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BusinessWeek.com published an article, Getting People with Disabilities Back to Work (July 6, 2011), that started off with the right message. It referenced several Fortune 500s (AT&T, Cisco Systems, Microsoft, Walgreens) that are trying to employ the disabled. Still, out of all the companies mentioned, Walgreens is the only company that's able to speak about tangible hiring programs. That's because Walgreens opened a distribution center in South Carolina that hires mostly people with autism and intellectual disabilities. They accommodated these workers and measured their productivity levels against other centers, and were surprised to learn that the S.C. location was one of the top three productive centers in the U.S. for the company. I've heard Randy Lewis, senior vice-president of supply chain and logistics at Walgreens, speak about this program, and it's pretty impressive. Lewis has an autistic son.

 

If companies want to enjoy the accolades and brand polishing they believe they deserve for hiring the disabled, they need to put real programs in place, measure their results, and package it for public consumption. For example, Walgreens aims to increase hiring of people with disabilities to about 20 percent of its U.S. distribution center workers, up from around 10 percent in 2010.

 

The article mentions an upcoming career fair in New Jersey that many blue-chip companies are participating in; I've yet to glean hard data from a career fair -- few people in the industry keep track of results. Measurement might include how many hires were made, how they were accommodated, how the candidates have progressed within the company, and how their contributions have boosted a company's overall strategic goals.

 

I liked the mention of Lockheed Martin's wounded warriors program; defense contractors like Lockheed need to hire veterans and the disabled in order to win federal contracts. So while we're handing out laurels, we should also give the government, particularly the Dept. of Labor, a shout-out for working to enforce these regulations. Real programs, tangible results; that's how you build and solidify your reputation as a forward-thinking company that wants to employ and reach the disability demographic.

 

   


 
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Comments


  • Comment Image Nightmax
    Wow, that is just not an acceptable number anymore in 2011. There are more and more individuals in the US who are disabled or had to take a disability to take care of a disability or illness, yet that does not make them an unworthy candidate to be employed.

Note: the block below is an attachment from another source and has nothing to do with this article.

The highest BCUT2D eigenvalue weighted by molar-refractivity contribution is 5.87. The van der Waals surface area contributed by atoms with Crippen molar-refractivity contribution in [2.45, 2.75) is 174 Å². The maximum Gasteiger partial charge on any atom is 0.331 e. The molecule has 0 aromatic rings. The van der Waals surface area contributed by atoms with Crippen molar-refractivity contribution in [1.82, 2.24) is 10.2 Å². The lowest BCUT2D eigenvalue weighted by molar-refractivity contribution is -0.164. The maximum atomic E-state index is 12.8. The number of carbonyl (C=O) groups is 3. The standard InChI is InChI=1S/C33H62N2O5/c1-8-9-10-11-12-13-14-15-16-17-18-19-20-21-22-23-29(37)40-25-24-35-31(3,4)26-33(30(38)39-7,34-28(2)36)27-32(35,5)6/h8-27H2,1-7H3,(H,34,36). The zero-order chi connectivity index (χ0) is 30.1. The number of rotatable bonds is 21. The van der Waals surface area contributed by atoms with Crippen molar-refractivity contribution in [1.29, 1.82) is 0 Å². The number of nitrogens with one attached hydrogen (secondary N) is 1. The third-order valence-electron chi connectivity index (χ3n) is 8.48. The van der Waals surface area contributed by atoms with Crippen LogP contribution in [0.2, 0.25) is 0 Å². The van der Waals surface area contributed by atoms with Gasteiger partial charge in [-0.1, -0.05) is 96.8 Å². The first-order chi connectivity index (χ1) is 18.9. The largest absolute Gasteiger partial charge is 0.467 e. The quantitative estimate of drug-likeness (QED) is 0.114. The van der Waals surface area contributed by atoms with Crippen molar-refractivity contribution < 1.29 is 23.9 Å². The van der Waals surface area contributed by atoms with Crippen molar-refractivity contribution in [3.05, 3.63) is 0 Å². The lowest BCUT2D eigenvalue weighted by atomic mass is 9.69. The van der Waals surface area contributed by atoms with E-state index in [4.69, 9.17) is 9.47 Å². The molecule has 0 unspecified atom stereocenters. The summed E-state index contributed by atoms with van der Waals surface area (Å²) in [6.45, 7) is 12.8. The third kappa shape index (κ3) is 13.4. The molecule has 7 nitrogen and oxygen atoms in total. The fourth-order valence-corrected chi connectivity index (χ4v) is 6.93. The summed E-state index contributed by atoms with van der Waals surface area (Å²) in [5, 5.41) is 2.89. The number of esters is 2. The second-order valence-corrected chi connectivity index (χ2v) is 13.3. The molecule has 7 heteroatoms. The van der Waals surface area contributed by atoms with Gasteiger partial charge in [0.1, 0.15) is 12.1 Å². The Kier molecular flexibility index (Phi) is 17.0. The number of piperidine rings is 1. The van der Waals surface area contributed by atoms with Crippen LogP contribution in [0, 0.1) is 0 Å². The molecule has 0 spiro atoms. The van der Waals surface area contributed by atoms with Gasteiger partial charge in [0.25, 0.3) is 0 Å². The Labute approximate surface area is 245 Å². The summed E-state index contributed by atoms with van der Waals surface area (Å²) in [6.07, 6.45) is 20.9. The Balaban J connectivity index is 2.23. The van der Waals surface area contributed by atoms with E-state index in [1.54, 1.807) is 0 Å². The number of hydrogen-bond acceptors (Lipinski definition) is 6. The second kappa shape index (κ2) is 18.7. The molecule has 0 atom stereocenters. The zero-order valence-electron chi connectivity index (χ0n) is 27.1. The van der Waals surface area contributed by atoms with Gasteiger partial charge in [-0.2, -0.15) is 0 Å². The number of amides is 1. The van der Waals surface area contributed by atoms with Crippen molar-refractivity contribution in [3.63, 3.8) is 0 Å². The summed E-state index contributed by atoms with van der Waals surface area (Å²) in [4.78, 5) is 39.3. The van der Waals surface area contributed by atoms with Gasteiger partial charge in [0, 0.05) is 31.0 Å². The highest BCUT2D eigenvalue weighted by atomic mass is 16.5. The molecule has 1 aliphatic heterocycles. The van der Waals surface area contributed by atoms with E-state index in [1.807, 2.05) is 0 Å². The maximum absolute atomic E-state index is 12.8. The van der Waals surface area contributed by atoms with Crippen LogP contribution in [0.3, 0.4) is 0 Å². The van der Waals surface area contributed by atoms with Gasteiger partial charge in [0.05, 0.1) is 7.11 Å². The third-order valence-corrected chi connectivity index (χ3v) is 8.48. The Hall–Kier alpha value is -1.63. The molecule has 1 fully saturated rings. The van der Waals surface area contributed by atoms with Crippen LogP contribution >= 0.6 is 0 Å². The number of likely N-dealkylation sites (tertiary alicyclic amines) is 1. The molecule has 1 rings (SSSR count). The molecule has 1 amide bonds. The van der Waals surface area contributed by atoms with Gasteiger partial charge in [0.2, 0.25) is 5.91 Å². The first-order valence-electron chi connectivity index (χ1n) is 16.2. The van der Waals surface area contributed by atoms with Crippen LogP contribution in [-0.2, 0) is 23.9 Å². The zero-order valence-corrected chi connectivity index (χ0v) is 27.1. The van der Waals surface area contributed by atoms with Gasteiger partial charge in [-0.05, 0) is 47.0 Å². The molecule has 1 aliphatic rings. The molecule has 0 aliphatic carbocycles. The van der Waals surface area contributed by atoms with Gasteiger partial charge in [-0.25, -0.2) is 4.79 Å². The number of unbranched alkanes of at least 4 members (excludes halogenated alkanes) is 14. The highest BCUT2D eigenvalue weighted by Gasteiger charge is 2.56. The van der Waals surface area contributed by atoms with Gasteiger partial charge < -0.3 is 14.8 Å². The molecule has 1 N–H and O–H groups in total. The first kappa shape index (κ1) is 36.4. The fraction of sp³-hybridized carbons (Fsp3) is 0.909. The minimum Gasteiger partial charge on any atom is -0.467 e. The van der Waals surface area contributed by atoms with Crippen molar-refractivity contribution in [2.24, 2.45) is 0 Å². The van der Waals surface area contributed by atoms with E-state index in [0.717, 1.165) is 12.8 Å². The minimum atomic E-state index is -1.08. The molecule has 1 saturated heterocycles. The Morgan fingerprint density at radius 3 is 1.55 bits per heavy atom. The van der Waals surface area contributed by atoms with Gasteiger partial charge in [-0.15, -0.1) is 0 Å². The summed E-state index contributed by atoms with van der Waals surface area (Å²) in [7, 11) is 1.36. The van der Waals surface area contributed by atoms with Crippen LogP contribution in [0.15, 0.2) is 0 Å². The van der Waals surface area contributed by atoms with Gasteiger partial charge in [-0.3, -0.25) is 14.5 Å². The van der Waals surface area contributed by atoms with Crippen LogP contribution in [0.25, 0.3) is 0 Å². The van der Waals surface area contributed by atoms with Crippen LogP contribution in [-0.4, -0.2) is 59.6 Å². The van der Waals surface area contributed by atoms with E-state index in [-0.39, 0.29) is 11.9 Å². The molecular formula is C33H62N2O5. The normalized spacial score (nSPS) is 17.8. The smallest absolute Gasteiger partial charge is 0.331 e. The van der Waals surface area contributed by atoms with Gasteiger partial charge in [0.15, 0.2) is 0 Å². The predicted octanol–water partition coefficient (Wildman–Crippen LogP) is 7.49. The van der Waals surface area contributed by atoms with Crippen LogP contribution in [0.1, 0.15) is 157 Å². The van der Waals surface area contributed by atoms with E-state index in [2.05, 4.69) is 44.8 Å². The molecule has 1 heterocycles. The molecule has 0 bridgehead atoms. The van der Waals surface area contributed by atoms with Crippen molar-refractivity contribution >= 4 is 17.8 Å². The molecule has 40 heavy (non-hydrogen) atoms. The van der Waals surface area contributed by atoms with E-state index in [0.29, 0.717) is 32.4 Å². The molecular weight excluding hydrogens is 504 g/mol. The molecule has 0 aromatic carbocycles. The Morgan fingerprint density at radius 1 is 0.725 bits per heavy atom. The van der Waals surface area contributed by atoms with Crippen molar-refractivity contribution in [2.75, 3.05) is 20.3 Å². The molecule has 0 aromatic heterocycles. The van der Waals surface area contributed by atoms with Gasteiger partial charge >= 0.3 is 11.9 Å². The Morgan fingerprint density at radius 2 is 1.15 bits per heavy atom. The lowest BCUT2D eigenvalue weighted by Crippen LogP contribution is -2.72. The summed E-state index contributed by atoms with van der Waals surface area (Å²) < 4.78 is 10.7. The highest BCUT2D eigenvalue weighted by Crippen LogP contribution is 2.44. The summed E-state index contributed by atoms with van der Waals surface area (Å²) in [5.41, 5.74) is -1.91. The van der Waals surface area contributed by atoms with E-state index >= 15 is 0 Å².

There are many individuals like me who worked in their prime, and were affected by a medical issues that stopped them from working. We are all educated, capable and willing to work. In our case, we all are just having difficulty locating employers who understand our situations and who willingly have legitimate work for us to do for the pay comperable to out qualifications. In the United States, that should not be a difficult issue to pursue or perceive. I want to work, am willing to work and put in my 4, 6, 8 or more hours, I just need a place to apply in my hometown of Sacramento, CA.

    I have 30 years of service with the Stae of California, 1981 ro 2004, and able to work. I am educated and hold a Business degree; why is it so difficult to find employment? Are there any real programs out there, State, Federal, Private that can utilize my skills?  If so, I'd like to hear from you.

    7/28/2011 8:48:10 PM

About the Author

Blog Author Image

Suzanne Robitaille is the founder of abledbody.com, a website on disability issues. She is the former assistive technology columnist for BusinessWeek.com, giving rise to her fascination with technology that helps people with disabilities surmount barriers in the workplace and life space. She is also the author of The Illustrated Guide to Assistive Technology & Devices. As a writer and blogger, Suzanne is a trusted source of disability information for The Wall Street Journal, ABC News, HealthDay, Media Post, Ability Magazine, Disaboom and more. Suzanne lost her hearing at age four and grew up profoundly deaf. In 2002 she received a cochlear implant, which she credits as "the ultimate assistive technology."

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